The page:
What You Need to Know
- Holding on to your practice for too long can cost you and your family hundreds of thousands of dollars.
- Thinking ahead is the best option, as taxes may be going up.
- More advisors are working out transitioning plans with acquirers so they can still work with the firm.
You’ve built your wealth management practice from the ground up. Taking some or all of your chips off the table after years of dedication may seem difficult, especially while business is booming. However, holding on for too long can cause more harm than good — and potentially cost you and your family hundreds of thousands of hard-earned dollars.
As an entrepreneur, I’ve sat on both sides of the table and understand the psychological obstacles of monetizing your business and giving up total control of “your baby.”
You built it from scratch and worked long, hard hours making it successful — the idea of making such a drastic change can be overwhelming. From experience, I can tell you that facing the inevitable head-on will bring you, your clients and your staff more peace of mind and monetary reward in the long run.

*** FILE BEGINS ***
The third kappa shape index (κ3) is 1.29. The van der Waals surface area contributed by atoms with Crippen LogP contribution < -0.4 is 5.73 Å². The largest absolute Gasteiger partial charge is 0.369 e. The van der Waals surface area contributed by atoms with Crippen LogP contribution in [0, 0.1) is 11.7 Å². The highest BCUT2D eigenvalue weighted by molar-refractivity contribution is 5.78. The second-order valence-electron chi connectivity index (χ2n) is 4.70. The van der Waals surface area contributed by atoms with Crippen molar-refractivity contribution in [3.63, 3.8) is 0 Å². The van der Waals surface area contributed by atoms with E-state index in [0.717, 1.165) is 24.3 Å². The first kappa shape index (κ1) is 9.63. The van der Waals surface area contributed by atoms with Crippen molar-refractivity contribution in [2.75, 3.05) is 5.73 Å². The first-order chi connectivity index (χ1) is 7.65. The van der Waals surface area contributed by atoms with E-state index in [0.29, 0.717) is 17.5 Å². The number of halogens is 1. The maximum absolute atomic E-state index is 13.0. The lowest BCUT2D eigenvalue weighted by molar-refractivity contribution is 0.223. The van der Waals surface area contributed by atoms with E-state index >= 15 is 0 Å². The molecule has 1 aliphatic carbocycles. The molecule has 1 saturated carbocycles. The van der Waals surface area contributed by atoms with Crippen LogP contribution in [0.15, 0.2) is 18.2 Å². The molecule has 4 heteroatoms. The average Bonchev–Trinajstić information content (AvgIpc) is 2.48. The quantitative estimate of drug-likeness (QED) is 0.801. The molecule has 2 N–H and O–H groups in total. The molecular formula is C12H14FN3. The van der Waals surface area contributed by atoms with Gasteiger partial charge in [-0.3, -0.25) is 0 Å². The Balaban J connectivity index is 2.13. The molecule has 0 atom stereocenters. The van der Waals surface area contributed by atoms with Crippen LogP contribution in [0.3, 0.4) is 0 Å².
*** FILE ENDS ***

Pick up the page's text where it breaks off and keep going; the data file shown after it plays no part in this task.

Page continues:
Wealth management firm owners must recognize the right time to sell, and for many who have spent decades building their businesses, that time is now. Here’s why the current environment presents a great opportunity to put the for-sale sign on your firm.
Taxes are the lowest they’ve ever been.
And they’re not headed any lower with a new administration in command. President Joe Biden has proposed increasing the corporate income tax rate from 21% to 28% and the long-term capital gains tax rate from 20% to 39.6% on income above $1 million. Putting your business on the market ahead of forthcoming tax hikes could prevent its profits and value from deteriorating in the future.
The market is at an all-time high.
After nose diving in March 2020, the market has staged an incredible rebound and is back to historically high levels. Don’t push your luck though. No one knows when the next downturn will occur, and it may not be as short-lived as the last. For instance, it took eight years for the S&P 500 to recover following the 2000 dot-com bubble burst and about six years for the S&P 500 to recoup its losses after the 2008 market crash.
The point is, wouldn’t you rather sell your business now while valuations are sky-high and buyers are willing to pay top dollar? If you sell too early, you may miss a few points. If you sell too late, however, you may miss out astronomically and have to wait years for your business to fully bounce back.